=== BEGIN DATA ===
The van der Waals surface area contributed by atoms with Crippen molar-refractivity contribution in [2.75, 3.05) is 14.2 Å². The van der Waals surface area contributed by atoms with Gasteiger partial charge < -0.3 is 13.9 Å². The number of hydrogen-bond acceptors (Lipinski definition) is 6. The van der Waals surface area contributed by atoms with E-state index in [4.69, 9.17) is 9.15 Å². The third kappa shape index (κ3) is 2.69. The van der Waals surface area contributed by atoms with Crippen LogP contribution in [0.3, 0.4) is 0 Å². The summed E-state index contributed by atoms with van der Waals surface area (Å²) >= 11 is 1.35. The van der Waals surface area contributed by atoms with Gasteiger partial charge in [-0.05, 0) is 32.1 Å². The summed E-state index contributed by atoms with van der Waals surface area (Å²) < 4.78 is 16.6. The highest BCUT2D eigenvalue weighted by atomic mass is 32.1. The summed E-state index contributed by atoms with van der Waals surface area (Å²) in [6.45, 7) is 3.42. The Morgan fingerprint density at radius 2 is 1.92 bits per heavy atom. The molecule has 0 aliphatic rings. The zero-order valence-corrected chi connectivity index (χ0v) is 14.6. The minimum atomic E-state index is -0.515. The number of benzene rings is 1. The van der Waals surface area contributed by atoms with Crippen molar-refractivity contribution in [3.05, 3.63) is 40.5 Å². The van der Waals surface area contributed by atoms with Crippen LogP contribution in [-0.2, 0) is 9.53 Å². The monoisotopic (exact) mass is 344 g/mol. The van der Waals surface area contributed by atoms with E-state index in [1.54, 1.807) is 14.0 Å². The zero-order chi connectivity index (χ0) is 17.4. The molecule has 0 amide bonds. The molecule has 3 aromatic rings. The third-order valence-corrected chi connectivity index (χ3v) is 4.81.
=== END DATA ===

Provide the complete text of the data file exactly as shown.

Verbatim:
The van der Waals surface area contributed by atoms with Crippen molar-refractivity contribution in [2.75, 3.05) is 14.2 Å². The van der Waals surface area contributed by atoms with Gasteiger partial charge < -0.3 is 13.9 Å². The number of hydrogen-bond acceptors (Lipinski definition) is 6. The van der Waals surface area contributed by atoms with E-state index in [4.69, 9.17) is 9.15 Å². The third kappa shape index (κ3) is 2.69. The van der Waals surface area contributed by atoms with Crippen LogP contribution in [0.3, 0.4) is 0 Å². The summed E-state index contributed by atoms with van der Waals surface area (Å²) >= 11 is 1.35. The van der Waals surface area contributed by atoms with Gasteiger partial charge in [-0.05, 0) is 32.1 Å². The summed E-state index contributed by atoms with van der Waals surface area (Å²) < 4.78 is 16.6. The highest BCUT2D eigenvalue weighted by atomic mass is 32.1. The summed E-state index contributed by atoms with van der Waals surface area (Å²) in [6.45, 7) is 3.42. The Morgan fingerprint density at radius 2 is 1.92 bits per heavy atom. The molecule has 0 aliphatic rings. The zero-order valence-corrected chi connectivity index (χ0v) is 14.6. The minimum atomic E-state index is -0.515. The number of benzene rings is 1. The van der Waals surface area contributed by atoms with Crippen molar-refractivity contribution in [3.05, 3.63) is 40.5 Å². The van der Waals surface area contributed by atoms with Crippen LogP contribution in [-0.2, 0) is 9.53 Å². The monoisotopic (exact) mass is 344 g/mol. The van der Waals surface area contributed by atoms with E-state index in [1.54, 1.807) is 14.0 Å². The zero-order chi connectivity index (χ0) is 17.4. The molecule has 0 amide bonds. The molecule has 3 aromatic rings. The third-order valence-corrected chi connectivity index (χ3v) is 4.81.